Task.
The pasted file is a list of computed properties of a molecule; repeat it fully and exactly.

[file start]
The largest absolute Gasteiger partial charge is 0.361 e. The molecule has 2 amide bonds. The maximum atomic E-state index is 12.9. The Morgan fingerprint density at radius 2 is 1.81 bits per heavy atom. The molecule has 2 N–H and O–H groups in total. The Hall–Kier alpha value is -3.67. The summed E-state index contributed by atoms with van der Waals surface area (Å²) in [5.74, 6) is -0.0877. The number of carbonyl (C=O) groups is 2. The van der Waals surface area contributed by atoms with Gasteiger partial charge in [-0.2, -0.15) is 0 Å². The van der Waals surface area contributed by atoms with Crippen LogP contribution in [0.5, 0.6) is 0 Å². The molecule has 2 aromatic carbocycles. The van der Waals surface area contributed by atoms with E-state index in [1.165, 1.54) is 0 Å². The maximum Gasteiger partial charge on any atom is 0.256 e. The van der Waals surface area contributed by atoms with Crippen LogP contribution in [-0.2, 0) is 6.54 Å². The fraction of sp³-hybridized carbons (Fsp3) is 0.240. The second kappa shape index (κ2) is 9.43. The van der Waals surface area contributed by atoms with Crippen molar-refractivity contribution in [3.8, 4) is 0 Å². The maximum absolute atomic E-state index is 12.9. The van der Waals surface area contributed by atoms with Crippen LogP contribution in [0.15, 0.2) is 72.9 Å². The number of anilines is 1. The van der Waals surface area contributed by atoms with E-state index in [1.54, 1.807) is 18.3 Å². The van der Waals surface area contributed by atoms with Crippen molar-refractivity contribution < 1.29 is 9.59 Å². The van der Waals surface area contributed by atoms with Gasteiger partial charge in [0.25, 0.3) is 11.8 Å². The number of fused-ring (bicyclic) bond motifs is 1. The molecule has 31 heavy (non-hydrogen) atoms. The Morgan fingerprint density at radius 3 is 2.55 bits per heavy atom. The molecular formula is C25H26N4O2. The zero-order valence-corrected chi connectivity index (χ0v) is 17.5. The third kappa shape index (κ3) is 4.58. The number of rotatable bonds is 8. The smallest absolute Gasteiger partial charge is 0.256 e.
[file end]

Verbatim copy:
The largest absolute Gasteiger partial charge is 0.361 e. The molecule has 2 amide bonds. The maximum atomic E-state index is 12.9. The Morgan fingerprint density at radius 2 is 1.81 bits per heavy atom. The molecule has 2 N–H and O–H groups in total. The Hall–Kier alpha value is -3.67. The summed E-state index contributed by atoms with van der Waals surface area (Å²) in [5.74, 6) is -0.0877. The number of carbonyl (C=O) groups is 2. The van der Waals surface area contributed by atoms with Gasteiger partial charge in [-0.2, -0.15) is 0 Å². The van der Waals surface area contributed by atoms with Crippen LogP contribution in [0.5, 0.6) is 0 Å². The molecule has 2 aromatic carbocycles. The van der Waals surface area contributed by atoms with E-state index in [1.165, 1.54) is 0 Å². The maximum Gasteiger partial charge on any atom is 0.256 e. The van der Waals surface area contributed by atoms with Crippen LogP contribution in [-0.2, 0) is 6.54 Å². The fraction of sp³-hybridized carbons (Fsp3) is 0.240. The second kappa shape index (κ2) is 9.43. The van der Waals surface area contributed by atoms with Crippen molar-refractivity contribution in [3.8, 4) is 0 Å². The maximum absolute atomic E-state index is 12.9. The van der Waals surface area contributed by atoms with Crippen LogP contribution in [0.15, 0.2) is 72.9 Å². The number of anilines is 1. The van der Waals surface area contributed by atoms with E-state index in [1.54, 1.807) is 18.3 Å². The van der Waals surface area contributed by atoms with Crippen molar-refractivity contribution < 1.29 is 9.59 Å². The van der Waals surface area contributed by atoms with Gasteiger partial charge in [0.25, 0.3) is 11.8 Å². The number of fused-ring (bicyclic) bond motifs is 1. The molecule has 31 heavy (non-hydrogen) atoms. The Morgan fingerprint density at radius 3 is 2.55 bits per heavy atom. The molecular formula is C25H26N4O2. The zero-order valence-corrected chi connectivity index (χ0v) is 17.5. The third kappa shape index (κ3) is 4.58. The number of rotatable bonds is 8. The smallest absolute Gasteiger partial charge is 0.256 e.